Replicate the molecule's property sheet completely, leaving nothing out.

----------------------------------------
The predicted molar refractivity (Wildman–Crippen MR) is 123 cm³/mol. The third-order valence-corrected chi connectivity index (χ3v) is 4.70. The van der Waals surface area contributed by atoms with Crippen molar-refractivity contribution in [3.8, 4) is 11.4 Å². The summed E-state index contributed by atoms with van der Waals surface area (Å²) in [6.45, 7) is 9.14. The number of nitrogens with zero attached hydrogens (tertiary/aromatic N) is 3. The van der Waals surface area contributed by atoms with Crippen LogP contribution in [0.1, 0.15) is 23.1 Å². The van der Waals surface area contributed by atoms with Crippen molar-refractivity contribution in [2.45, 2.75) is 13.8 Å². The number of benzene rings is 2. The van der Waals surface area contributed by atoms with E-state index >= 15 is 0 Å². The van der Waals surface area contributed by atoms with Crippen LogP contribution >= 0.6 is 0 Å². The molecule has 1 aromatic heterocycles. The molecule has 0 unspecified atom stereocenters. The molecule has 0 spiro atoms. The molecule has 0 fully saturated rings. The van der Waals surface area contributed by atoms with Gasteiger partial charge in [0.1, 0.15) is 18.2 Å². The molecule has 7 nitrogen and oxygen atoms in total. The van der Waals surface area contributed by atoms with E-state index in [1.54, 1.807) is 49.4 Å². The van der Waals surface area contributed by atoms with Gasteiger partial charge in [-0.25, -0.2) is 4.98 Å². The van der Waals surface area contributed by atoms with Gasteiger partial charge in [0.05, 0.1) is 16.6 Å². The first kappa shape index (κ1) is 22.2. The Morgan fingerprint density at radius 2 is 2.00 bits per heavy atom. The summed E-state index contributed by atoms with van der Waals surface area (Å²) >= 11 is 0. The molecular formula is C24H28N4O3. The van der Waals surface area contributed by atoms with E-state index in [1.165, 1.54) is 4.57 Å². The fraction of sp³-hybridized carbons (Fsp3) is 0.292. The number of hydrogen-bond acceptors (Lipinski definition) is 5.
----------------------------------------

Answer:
The predicted molar refractivity (Wildman–Crippen MR) is 123 cm³/mol. The third-order valence-corrected chi connectivity index (χ3v) is 4.70. The van der Waals surface area contributed by atoms with Crippen molar-refractivity contribution in [3.8, 4) is 11.4 Å². The summed E-state index contributed by atoms with van der Waals surface area (Å²) in [6.45, 7) is 9.14. The number of nitrogens with zero attached hydrogens (tertiary/aromatic N) is 3. The van der Waals surface area contributed by atoms with Crippen LogP contribution in [0.1, 0.15) is 23.1 Å². The van der Waals surface area contributed by atoms with Crippen molar-refractivity contribution in [2.45, 2.75) is 13.8 Å². The number of benzene rings is 2. The van der Waals surface area contributed by atoms with E-state index >= 15 is 0 Å². The van der Waals surface area contributed by atoms with Crippen LogP contribution >= 0.6 is 0 Å². The molecule has 1 aromatic heterocycles. The molecule has 0 unspecified atom stereocenters. The molecule has 0 spiro atoms. The molecule has 0 fully saturated rings. The van der Waals surface area contributed by atoms with Gasteiger partial charge in [0.1, 0.15) is 18.2 Å². The molecule has 7 nitrogen and oxygen atoms in total. The van der Waals surface area contributed by atoms with E-state index in [1.54, 1.807) is 49.4 Å². The van der Waals surface area contributed by atoms with Gasteiger partial charge in [-0.25, -0.2) is 4.98 Å². The van der Waals surface area contributed by atoms with Gasteiger partial charge in [0.05, 0.1) is 16.6 Å². The first kappa shape index (κ1) is 22.2. The Morgan fingerprint density at radius 2 is 2.00 bits per heavy atom. The summed E-state index contributed by atoms with van der Waals surface area (Å²) >= 11 is 0. The molecular formula is C24H28N4O3. The van der Waals surface area contributed by atoms with E-state index in [1.165, 1.54) is 4.57 Å². The fraction of sp³-hybridized carbons (Fsp3) is 0.292. The number of hydrogen-bond acceptors (Lipinski definition) is 5.